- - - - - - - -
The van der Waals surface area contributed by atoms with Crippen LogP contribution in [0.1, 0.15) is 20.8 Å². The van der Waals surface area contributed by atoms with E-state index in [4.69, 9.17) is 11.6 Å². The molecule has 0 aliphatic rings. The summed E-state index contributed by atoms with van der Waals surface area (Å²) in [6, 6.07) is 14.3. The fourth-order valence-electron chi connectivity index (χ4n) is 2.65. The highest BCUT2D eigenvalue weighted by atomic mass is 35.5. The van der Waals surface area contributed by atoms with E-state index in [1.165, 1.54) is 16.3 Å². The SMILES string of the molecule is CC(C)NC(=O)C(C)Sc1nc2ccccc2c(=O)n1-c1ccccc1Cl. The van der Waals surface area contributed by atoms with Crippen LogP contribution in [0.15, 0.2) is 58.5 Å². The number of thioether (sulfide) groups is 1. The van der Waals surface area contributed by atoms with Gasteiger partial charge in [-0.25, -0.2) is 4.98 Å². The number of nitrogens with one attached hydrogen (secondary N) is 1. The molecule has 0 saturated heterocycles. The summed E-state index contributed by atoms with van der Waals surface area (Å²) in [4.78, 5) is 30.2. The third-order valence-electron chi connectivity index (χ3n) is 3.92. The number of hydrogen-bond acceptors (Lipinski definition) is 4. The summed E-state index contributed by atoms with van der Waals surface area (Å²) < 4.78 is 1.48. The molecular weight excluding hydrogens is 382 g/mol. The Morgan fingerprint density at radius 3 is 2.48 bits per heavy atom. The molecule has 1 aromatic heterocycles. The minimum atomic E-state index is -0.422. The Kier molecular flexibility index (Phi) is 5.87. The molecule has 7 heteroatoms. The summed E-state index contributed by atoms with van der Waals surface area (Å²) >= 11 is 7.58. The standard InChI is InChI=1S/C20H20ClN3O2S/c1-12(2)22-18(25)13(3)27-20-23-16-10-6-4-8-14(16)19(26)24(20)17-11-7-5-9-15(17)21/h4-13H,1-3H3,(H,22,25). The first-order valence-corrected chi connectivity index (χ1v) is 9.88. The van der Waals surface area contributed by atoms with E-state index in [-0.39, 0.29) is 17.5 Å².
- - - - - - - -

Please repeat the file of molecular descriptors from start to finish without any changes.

The van der Waals surface area contributed by atoms with Crippen LogP contribution in [0.1, 0.15) is 20.8 Å². The van der Waals surface area contributed by atoms with E-state index in [4.69, 9.17) is 11.6 Å². The molecule has 0 aliphatic rings. The summed E-state index contributed by atoms with van der Waals surface area (Å²) in [6, 6.07) is 14.3. The fourth-order valence-electron chi connectivity index (χ4n) is 2.65. The highest BCUT2D eigenvalue weighted by atomic mass is 35.5. The van der Waals surface area contributed by atoms with E-state index in [1.165, 1.54) is 16.3 Å². The SMILES string of the molecule is CC(C)NC(=O)C(C)Sc1nc2ccccc2c(=O)n1-c1ccccc1Cl. The van der Waals surface area contributed by atoms with Crippen LogP contribution in [0.15, 0.2) is 58.5 Å². The number of thioether (sulfide) groups is 1. The van der Waals surface area contributed by atoms with Gasteiger partial charge in [-0.25, -0.2) is 4.98 Å². The number of nitrogens with one attached hydrogen (secondary N) is 1. The molecule has 0 saturated heterocycles. The summed E-state index contributed by atoms with van der Waals surface area (Å²) in [4.78, 5) is 30.2. The third-order valence-electron chi connectivity index (χ3n) is 3.92. The number of hydrogen-bond acceptors (Lipinski definition) is 4. The summed E-state index contributed by atoms with van der Waals surface area (Å²) < 4.78 is 1.48. The molecular weight excluding hydrogens is 382 g/mol. The Morgan fingerprint density at radius 3 is 2.48 bits per heavy atom. The molecule has 1 aromatic heterocycles. The minimum atomic E-state index is -0.422. The Kier molecular flexibility index (Phi) is 5.87. The molecule has 7 heteroatoms. The summed E-state index contributed by atoms with van der Waals surface area (Å²) >= 11 is 7.58. The standard InChI is InChI=1S/C20H20ClN3O2S/c1-12(2)22-18(25)13(3)27-20-23-16-10-6-4-8-14(16)19(26)24(20)17-11-7-5-9-15(17)21/h4-13H,1-3H3,(H,22,25). The first-order valence-corrected chi connectivity index (χ1v) is 9.88. The van der Waals surface area contributed by atoms with E-state index in [-0.39, 0.29) is 17.5 Å².